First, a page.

There’s nothing better than a well-earned pint or two at the end of a hard day on the fells. Or sitting beside a fire on a cold winter’s afternoon. Or losing an hour or two in a beer garden on a lazy summer’s afternoon.
The Lakes has great inns, pubs and taverns in spades. Even better, some of my favourites are within either walking distance or a short drive of Tarn House.
After years of rigorous road-testing (someone has to do it!) here’s my personal pick of the best:
1. The Britannia Inn, Elterwater
Pull on your boots for the half-hour jaunt to Elterwater (past Loughrigg Tarn and through the beautiful woodlands of High Close) to reach one of the finest inns in the county. With over 500 years of history, this is the real deal: a rambling whitewashed hostelry with oak beams, wood fires, a wide selection of real ales and one of the best beer gardens around, with seats overlooking Elterwater’s village green and its lovely maple tree. The food’s good too. A Tarn House must.
2. The Outgate Inn, Hawkshead
A ten minute drive south from Tarn House (head to Clappersgate and turn right over the Brathay, signposted Hawkshead), leads you to another favourite. Dating from the 18th century, The Outgate almost matches The Britannia’s claim on heritage. But it scores higher on food, with top quality pub grub served in generous portions and a warmth of welcome – for two and four-legged visitors – second to none.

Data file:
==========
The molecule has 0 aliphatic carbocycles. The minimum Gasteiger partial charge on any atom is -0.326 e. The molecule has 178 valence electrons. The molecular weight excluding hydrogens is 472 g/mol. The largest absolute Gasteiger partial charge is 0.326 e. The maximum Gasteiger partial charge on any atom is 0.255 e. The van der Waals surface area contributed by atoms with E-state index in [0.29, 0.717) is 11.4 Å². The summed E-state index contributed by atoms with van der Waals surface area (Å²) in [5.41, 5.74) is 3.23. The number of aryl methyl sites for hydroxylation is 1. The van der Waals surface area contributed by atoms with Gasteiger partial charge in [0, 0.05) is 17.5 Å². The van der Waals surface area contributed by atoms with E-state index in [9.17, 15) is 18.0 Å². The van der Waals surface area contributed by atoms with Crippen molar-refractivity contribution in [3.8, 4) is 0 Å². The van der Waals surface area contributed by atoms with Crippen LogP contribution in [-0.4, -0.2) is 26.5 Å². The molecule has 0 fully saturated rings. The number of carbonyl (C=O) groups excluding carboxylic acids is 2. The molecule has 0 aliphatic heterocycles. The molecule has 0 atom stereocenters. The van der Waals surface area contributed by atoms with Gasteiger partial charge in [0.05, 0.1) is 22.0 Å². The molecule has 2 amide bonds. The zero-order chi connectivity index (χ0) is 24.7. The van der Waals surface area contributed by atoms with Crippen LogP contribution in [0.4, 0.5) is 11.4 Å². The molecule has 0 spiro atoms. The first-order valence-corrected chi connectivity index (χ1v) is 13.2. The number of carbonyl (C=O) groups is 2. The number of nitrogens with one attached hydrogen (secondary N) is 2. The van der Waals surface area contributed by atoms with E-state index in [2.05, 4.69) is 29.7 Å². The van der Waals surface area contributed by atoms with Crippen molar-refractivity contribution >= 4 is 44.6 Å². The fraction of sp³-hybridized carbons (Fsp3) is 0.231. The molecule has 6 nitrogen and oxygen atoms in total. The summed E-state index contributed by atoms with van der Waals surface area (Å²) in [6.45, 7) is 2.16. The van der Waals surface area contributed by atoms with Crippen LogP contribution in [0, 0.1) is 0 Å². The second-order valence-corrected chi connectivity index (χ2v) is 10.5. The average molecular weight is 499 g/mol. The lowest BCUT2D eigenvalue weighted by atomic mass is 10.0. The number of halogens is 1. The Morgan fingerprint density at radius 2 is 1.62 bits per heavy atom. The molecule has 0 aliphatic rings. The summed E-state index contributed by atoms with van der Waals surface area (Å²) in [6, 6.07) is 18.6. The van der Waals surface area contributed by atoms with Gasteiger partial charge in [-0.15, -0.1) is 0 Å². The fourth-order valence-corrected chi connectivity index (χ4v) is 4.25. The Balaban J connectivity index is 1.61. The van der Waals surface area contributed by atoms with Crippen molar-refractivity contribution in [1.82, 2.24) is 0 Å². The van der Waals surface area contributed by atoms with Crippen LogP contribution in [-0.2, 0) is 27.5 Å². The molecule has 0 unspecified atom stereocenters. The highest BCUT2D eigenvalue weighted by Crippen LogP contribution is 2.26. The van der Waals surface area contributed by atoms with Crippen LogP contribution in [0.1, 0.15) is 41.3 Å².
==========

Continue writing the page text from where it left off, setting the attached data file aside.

3. The Old Dungeon Ghyll, Great Langdale
At the head of Great Langdale, towered over by the rocky parapets of the Langdale Pikes, lies The Old Dungeon Ghyll Hotel, with its Climber’s Bar that has been serving walkers, climbers and locals for generations. Although its facilities – and food – may be basic, its location is supreme, its beers are good and its regular folk music night (Wednesdays) is top-drawer. The twice-yearly Langdale Charity Folk Festival that takes over the hotel and bar in May and September is a must for anyone whose blood flows a little faster to the sound of pipe and fiddle. Probably my favourite place in the world.
4. Wainwright’s Inn, Chapel Style
I’m a recent convert to Wainwright’s Inn – part of the sprawling Langdale Estate. For a long time it was simply a pub I passed en route to walking into Great Langdale. Now, it’s a regular bolthole, almost entirely because of the food. That’s not to undermine the ambience (fires, oak beams, slate walls etc), the wide selection of local ales or the traditional Lakeland welcome. But the food is just sooo good.
5. The Sticklebarn Tavern, Great Langdale
Just a few minutes walk (or stagger) from The Old Dungeon Ghyll Hotel is the New Dungeon Ghyll Hotel (see what they did there?) and, alongside, The Sticklebarn Tavern, the only pub owned by the National Trust. Serving locally-sourced food and ales alongside seasonal fare like pizza from the outside wood burning stove (summer) and mulled wine (winter), it’s the perfect place to end a day on the fells – particularly in summer when the sun-trap beer terrace, overlooking Pike O Blisco and Side Pike, is circled by swallows and swifts. Oh, and all profits go back to protecting the fells. So you can eat, drink and make merry knowing at least some good will come from one’s efforts.
Best of the rest
With so many quality options on the doorstep it’s hard not to miss out other favourites, like Tarn House’s reliable local, The Talbot Bar (a lovely ten minute walk from the cottage), the multi-award-winning Drunken Duck Inn (very special), The Three Shires Inn in Little Langdale and, perhaps most of all, the Unicorn Inn, the oldest coaching inn in Ambleside – about as traditional as they get, with great live music nights too. All of them are well worth a visit.